Most relevant here, the Controller's Report noted that Section 1210 of The County Code, 16 P.S. § 1210, titled "[p]rivate services, gifts and payments, contracts, prohibited, " actually prohibited the deputy sheriffs from providing such services to outside parties. (Controller's Report at 3-4, R.R. at 157a-58a.) In addition, the County Solicitor rendered a legal opinion that the deputy sheriffs' outside assignments violated Section 1210(a) of The County Code. (P. Ex. 1 – Letter from County Solicitor to County Sheriff (August 29, 2012), R.R. at 147a-48a.) In its entirety, Section 1210 provides:

(a) No sheriff, deputy sheriff, detective or other county police officer whatsoever, shall perform, directly or indirectly, any official services or official duties for any person, association or corporation, or receive, directly or indirectly, any compensation, gifts or gratuities from any person, association or corporation during the period of his official services. Nothing herein contained shall prohibit such officers from serving writs and other legal process as authorized by law. Any compensation payable to any such officer for official duties and services shall be paid only out of the proper county, or other public funds, to the amount and in the manner prescribed by law. Gifts, donations, and gratuities of any nature whatsoever made by any person, association or corporation to the county or to any official or agent thereof, shall not constitute public funds within the meaning of this section.
(b) No county, or any official or agent thereof, shall accept as a gratuity, gift or donation any arms, ammunition, military supplies, tear gas or equipment, or supplies or articles of a similar character from, nor shall any such gratuity, gift or donation be made by any person, association or corporation.
(c)Any contract or agreement, whatsoever, made in violation of the provisions of this section, shall be utterly void and of no effect, in law or in equity, and is hereby declared to be contrary to public policy.
(d) Notwithstanding any other provision of this section, unless otherwise prohibited by resolution or ordinance of the county, an individual who is employed as a sheriff, deputy sheriff, detective or other county police officer may engage in outside employment, including employment in security, during a period in which the individual is not scheduled to perform nor performing duty as a county employe. The county is not liable for any damage resulting from an act of an individual acting under this subsection.

16 P.S. § 1210 (emphasis added).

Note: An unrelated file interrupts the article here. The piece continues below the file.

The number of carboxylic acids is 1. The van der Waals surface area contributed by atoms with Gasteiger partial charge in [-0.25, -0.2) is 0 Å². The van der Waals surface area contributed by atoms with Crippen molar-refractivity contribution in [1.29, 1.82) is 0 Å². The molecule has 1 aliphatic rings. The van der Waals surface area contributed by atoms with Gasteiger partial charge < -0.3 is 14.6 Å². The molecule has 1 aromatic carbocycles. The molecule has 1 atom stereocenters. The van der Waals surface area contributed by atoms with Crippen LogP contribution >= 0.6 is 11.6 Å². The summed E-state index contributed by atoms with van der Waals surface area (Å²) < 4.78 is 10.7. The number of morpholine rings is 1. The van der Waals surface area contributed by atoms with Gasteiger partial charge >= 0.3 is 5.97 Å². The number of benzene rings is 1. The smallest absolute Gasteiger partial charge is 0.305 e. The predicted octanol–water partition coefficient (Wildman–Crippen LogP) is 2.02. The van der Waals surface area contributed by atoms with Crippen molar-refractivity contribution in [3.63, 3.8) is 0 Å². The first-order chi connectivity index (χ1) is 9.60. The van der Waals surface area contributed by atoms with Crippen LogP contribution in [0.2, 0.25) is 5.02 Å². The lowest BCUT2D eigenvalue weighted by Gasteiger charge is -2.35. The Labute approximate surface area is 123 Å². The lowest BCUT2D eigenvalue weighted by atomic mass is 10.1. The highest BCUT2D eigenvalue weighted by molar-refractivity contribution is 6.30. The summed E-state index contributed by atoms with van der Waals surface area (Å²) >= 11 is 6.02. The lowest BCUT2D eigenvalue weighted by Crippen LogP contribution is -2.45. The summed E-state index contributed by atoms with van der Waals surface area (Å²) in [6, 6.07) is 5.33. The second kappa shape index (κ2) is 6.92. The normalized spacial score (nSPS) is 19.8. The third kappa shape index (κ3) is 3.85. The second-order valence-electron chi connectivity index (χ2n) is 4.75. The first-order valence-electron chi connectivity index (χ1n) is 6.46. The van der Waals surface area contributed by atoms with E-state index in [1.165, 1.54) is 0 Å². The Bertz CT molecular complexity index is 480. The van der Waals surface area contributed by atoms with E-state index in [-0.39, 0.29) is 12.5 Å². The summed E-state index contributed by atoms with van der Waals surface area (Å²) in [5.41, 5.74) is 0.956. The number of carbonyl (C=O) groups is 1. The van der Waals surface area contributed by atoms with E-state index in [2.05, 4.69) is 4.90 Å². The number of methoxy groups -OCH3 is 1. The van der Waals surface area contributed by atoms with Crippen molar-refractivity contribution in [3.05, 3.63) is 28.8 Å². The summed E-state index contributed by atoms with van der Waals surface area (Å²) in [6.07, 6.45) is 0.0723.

In September 2012, the County filed a complaint in equity against the Sheriff seeking to enjoin him from assigning deputy sheriffs to perform extra duties in violation of Section 1210(a). (Complaint, R.R. at 2a-17a.) The County also averred that the Sheriff violated Section 1801(a) of The County Code, 16 P.S. § 1801(a), which provides, in part, that the Board is the sole contractor for the County. (Complaint ¶¶ 4-5, R.R. at 5a.) In particular, the County averred that the performance of the extra duty needed a written contract between the County and the recipients of the services. (Complaint ¶¶ 5, 14, R.R. at 5a, 7a-8a.) The County also filed a motion for a preliminary injunction (Motion) alleging that the Sheriff continued to violate Sections 1210(a) and 1801(a) of The County Code. (Motion for Preliminary Injunction, R.R. at 19a-21a.) Thereafter, the trial court, despite the County's objection, permitted the Association to intervene. (Trial Ct. Order, January 10, 2013, R.R. at 94a.)

The trial court held an evidentiary hearing on the County's Motion on January 16, 2013, at which the parties presented witness testimony and submitted documentary evidence. Ultimately, the trial court determined it appeared very likely the County will prevail, at least in part, concerning the alleged violation of Section 1210(a) of The County Code. (Trial Ct. Op. at 8.) However, the trial court found it unlikely the County will prevail on its claim that the Sheriff Department's extra duty assignments violated Section 1801(a) of The County Code. In its opinion in support of its Order granting the preliminary injunction, the trial court stated:

Looking at this issue from the narrow perspective of the corporations and associations that have been taking advantage of the availability of sheriff services it is easy to conclude that they will be inconvenienced by their discontinuance. Nonetheless, the record is clear that the sheriff and his deputies are acting in contravention of [Section] 1210(a) of [T]he County Code. They are directly performing official services and official duties for persons, associations and corporations in violation of the plain language of the statute. With a similar result, they are indirectly receiving compensation from associations or corporations during their period of official service. In such circumstances the public's interest lies in the enforcement of the duly adopted statutes of the Commonwealth. To conclude otherwise would be to allow an elected official to substitute his or her view of the public's interest for that of the legislature.

(Trial Ct. Op. at 10-11.) Accordingly, the trial court granted a preliminary injunction enjoining the Sheriff and deputy sheriffs as follows:

1. The Sheriff and deputy sheriffs [of] Beaver County shall refrain from performing, directly or indirectly, any official services or official duties for any person, association or corporation, during a period of official service as a sheriff or a sheriff's deputy.
2. The Sheriff and deputy sheriffs [of] Beaver County shall not receive, directly or indirectly, any compensation, gifts or gratuities from any person, association or corporation during a period of official service as a sheriff or a sheriff's deputy.